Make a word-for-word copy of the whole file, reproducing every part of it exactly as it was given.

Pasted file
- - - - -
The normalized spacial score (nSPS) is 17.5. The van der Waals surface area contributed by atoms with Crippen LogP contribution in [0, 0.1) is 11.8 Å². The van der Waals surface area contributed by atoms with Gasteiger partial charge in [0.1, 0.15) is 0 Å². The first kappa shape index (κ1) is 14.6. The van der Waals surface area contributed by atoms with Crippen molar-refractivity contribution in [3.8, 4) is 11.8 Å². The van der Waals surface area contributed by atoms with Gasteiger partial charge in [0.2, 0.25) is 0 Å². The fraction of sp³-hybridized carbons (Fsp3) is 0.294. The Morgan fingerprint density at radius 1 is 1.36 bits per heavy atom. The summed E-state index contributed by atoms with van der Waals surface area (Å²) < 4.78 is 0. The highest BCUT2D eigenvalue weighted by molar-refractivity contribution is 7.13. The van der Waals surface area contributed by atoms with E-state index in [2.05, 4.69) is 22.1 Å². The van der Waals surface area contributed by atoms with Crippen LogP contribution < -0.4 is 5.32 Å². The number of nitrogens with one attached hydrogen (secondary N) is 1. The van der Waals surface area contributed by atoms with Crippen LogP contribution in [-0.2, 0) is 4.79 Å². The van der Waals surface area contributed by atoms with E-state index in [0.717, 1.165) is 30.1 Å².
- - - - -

The normalized spacial score (nSPS) is 17.5. The van der Waals surface area contributed by atoms with Crippen LogP contribution in [0, 0.1) is 11.8 Å². The van der Waals surface area contributed by atoms with Gasteiger partial charge in [0.1, 0.15) is 0 Å². The first kappa shape index (κ1) is 14.6. The van der Waals surface area contributed by atoms with Crippen molar-refractivity contribution in [3.8, 4) is 11.8 Å². The van der Waals surface area contributed by atoms with Gasteiger partial charge in [0.2, 0.25) is 0 Å². The fraction of sp³-hybridized carbons (Fsp3) is 0.294. The Morgan fingerprint density at radius 1 is 1.36 bits per heavy atom. The summed E-state index contributed by atoms with van der Waals surface area (Å²) < 4.78 is 0. The highest BCUT2D eigenvalue weighted by molar-refractivity contribution is 7.13. The van der Waals surface area contributed by atoms with E-state index in [2.05, 4.69) is 22.1 Å². The van der Waals surface area contributed by atoms with Crippen LogP contribution < -0.4 is 5.32 Å². The number of nitrogens with one attached hydrogen (secondary N) is 1. The van der Waals surface area contributed by atoms with Crippen LogP contribution in [-0.2, 0) is 4.79 Å². The van der Waals surface area contributed by atoms with E-state index in [0.717, 1.165) is 30.1 Å².